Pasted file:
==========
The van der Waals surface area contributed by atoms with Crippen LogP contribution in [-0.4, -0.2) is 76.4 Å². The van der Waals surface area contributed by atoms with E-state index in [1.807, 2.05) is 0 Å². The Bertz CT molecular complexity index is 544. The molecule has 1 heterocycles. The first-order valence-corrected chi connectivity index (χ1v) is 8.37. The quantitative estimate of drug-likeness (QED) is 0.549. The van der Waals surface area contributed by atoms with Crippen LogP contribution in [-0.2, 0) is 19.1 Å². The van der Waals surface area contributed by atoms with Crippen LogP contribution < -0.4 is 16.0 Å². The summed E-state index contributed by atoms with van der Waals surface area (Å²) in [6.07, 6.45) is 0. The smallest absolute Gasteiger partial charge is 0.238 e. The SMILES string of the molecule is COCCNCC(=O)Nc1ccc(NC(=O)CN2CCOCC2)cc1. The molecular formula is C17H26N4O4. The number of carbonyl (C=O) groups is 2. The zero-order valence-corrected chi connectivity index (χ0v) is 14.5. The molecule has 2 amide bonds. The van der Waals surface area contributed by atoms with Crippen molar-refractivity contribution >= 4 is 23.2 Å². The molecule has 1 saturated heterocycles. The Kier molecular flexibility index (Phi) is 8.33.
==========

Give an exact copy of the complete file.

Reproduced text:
The van der Waals surface area contributed by atoms with Crippen LogP contribution in [-0.4, -0.2) is 76.4 Å². The van der Waals surface area contributed by atoms with E-state index in [1.807, 2.05) is 0 Å². The Bertz CT molecular complexity index is 544. The molecule has 1 heterocycles. The first-order valence-corrected chi connectivity index (χ1v) is 8.37. The quantitative estimate of drug-likeness (QED) is 0.549. The van der Waals surface area contributed by atoms with Crippen LogP contribution in [-0.2, 0) is 19.1 Å². The van der Waals surface area contributed by atoms with Crippen LogP contribution < -0.4 is 16.0 Å². The summed E-state index contributed by atoms with van der Waals surface area (Å²) in [6.07, 6.45) is 0. The smallest absolute Gasteiger partial charge is 0.238 e. The SMILES string of the molecule is COCCNCC(=O)Nc1ccc(NC(=O)CN2CCOCC2)cc1. The molecular formula is C17H26N4O4. The number of carbonyl (C=O) groups is 2. The zero-order valence-corrected chi connectivity index (χ0v) is 14.5. The molecule has 2 amide bonds. The van der Waals surface area contributed by atoms with Crippen molar-refractivity contribution >= 4 is 23.2 Å². The molecule has 1 saturated heterocycles. The Kier molecular flexibility index (Phi) is 8.33.